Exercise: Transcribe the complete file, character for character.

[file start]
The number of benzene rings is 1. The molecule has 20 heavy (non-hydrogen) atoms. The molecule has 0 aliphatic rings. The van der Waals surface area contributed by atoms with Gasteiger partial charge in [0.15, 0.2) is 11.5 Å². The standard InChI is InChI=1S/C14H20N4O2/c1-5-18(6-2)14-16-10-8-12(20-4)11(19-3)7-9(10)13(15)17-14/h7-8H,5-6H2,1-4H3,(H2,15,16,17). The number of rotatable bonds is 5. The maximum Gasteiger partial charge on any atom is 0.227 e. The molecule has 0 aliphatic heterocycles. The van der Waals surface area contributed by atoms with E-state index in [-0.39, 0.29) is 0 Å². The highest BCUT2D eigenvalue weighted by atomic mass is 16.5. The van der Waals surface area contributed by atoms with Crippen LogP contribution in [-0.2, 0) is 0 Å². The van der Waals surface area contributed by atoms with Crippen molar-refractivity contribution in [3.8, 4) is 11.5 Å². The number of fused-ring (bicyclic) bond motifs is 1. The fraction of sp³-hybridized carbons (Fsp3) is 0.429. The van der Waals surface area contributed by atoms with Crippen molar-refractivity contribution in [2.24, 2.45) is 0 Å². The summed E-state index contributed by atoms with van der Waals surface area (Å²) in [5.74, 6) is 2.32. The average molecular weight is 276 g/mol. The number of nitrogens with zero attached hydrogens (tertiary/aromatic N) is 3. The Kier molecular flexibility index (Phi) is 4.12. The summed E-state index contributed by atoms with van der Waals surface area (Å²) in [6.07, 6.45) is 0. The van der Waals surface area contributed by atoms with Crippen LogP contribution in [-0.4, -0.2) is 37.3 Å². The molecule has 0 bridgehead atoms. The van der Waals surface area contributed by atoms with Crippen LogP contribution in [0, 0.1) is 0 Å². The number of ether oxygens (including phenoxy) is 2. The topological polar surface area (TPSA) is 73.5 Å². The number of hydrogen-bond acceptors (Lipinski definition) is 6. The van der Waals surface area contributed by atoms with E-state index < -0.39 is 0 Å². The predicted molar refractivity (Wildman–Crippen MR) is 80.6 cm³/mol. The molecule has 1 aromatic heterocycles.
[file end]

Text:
The number of benzene rings is 1. The molecule has 20 heavy (non-hydrogen) atoms. The molecule has 0 aliphatic rings. The van der Waals surface area contributed by atoms with Gasteiger partial charge in [0.15, 0.2) is 11.5 Å². The standard InChI is InChI=1S/C14H20N4O2/c1-5-18(6-2)14-16-10-8-12(20-4)11(19-3)7-9(10)13(15)17-14/h7-8H,5-6H2,1-4H3,(H2,15,16,17). The number of rotatable bonds is 5. The maximum Gasteiger partial charge on any atom is 0.227 e. The molecule has 0 aliphatic heterocycles. The van der Waals surface area contributed by atoms with E-state index in [-0.39, 0.29) is 0 Å². The highest BCUT2D eigenvalue weighted by atomic mass is 16.5. The van der Waals surface area contributed by atoms with Crippen LogP contribution in [-0.2, 0) is 0 Å². The van der Waals surface area contributed by atoms with Crippen molar-refractivity contribution in [3.8, 4) is 11.5 Å². The number of fused-ring (bicyclic) bond motifs is 1. The fraction of sp³-hybridized carbons (Fsp3) is 0.429. The van der Waals surface area contributed by atoms with Crippen molar-refractivity contribution in [2.24, 2.45) is 0 Å². The summed E-state index contributed by atoms with van der Waals surface area (Å²) in [5.74, 6) is 2.32. The average molecular weight is 276 g/mol. The number of nitrogens with zero attached hydrogens (tertiary/aromatic N) is 3. The Kier molecular flexibility index (Phi) is 4.12. The summed E-state index contributed by atoms with van der Waals surface area (Å²) in [6.07, 6.45) is 0. The van der Waals surface area contributed by atoms with Crippen LogP contribution in [-0.4, -0.2) is 37.3 Å². The molecule has 0 bridgehead atoms. The van der Waals surface area contributed by atoms with Crippen LogP contribution in [0, 0.1) is 0 Å². The number of ether oxygens (including phenoxy) is 2. The topological polar surface area (TPSA) is 73.5 Å². The number of hydrogen-bond acceptors (Lipinski definition) is 6. The van der Waals surface area contributed by atoms with E-state index < -0.39 is 0 Å². The predicted molar refractivity (Wildman–Crippen MR) is 80.6 cm³/mol. The molecule has 1 aromatic heterocycles.